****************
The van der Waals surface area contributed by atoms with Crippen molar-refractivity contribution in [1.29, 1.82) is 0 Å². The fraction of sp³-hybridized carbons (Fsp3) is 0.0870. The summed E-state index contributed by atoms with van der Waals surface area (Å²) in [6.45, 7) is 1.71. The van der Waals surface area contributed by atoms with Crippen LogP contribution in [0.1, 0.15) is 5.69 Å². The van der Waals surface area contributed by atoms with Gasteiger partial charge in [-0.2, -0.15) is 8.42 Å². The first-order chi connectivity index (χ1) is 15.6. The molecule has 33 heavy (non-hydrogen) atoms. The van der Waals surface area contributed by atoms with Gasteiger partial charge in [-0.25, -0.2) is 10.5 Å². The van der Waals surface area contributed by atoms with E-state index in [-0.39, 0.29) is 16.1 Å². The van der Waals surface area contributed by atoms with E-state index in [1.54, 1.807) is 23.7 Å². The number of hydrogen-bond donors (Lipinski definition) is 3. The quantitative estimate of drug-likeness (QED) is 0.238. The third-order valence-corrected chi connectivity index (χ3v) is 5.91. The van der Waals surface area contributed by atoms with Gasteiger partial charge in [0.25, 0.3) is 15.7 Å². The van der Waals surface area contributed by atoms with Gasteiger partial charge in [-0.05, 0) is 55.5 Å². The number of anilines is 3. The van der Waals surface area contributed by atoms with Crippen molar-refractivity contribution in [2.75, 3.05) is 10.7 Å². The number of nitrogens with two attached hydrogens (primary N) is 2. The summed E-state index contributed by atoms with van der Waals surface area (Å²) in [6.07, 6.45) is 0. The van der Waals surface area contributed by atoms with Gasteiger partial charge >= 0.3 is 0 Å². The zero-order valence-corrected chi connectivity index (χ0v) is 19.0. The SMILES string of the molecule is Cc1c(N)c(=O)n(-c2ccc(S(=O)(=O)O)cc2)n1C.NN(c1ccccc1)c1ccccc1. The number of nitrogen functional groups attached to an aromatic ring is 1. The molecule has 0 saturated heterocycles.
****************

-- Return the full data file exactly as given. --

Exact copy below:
The van der Waals surface area contributed by atoms with Crippen molar-refractivity contribution in [1.29, 1.82) is 0 Å². The fraction of sp³-hybridized carbons (Fsp3) is 0.0870. The summed E-state index contributed by atoms with van der Waals surface area (Å²) in [6.45, 7) is 1.71. The van der Waals surface area contributed by atoms with Crippen LogP contribution in [0.1, 0.15) is 5.69 Å². The van der Waals surface area contributed by atoms with Gasteiger partial charge in [-0.2, -0.15) is 8.42 Å². The first-order chi connectivity index (χ1) is 15.6. The molecule has 33 heavy (non-hydrogen) atoms. The van der Waals surface area contributed by atoms with Gasteiger partial charge in [-0.25, -0.2) is 10.5 Å². The van der Waals surface area contributed by atoms with E-state index in [-0.39, 0.29) is 16.1 Å². The van der Waals surface area contributed by atoms with E-state index in [1.54, 1.807) is 23.7 Å². The number of hydrogen-bond donors (Lipinski definition) is 3. The quantitative estimate of drug-likeness (QED) is 0.238. The third-order valence-corrected chi connectivity index (χ3v) is 5.91. The van der Waals surface area contributed by atoms with Gasteiger partial charge in [0.25, 0.3) is 15.7 Å². The van der Waals surface area contributed by atoms with Gasteiger partial charge in [-0.05, 0) is 55.5 Å². The number of anilines is 3. The van der Waals surface area contributed by atoms with Crippen molar-refractivity contribution in [2.75, 3.05) is 10.7 Å². The number of nitrogens with two attached hydrogens (primary N) is 2. The summed E-state index contributed by atoms with van der Waals surface area (Å²) in [6.07, 6.45) is 0. The van der Waals surface area contributed by atoms with Gasteiger partial charge >= 0.3 is 0 Å². The zero-order valence-corrected chi connectivity index (χ0v) is 19.0. The SMILES string of the molecule is Cc1c(N)c(=O)n(-c2ccc(S(=O)(=O)O)cc2)n1C.NN(c1ccccc1)c1ccccc1. The number of nitrogen functional groups attached to an aromatic ring is 1. The molecule has 0 saturated heterocycles.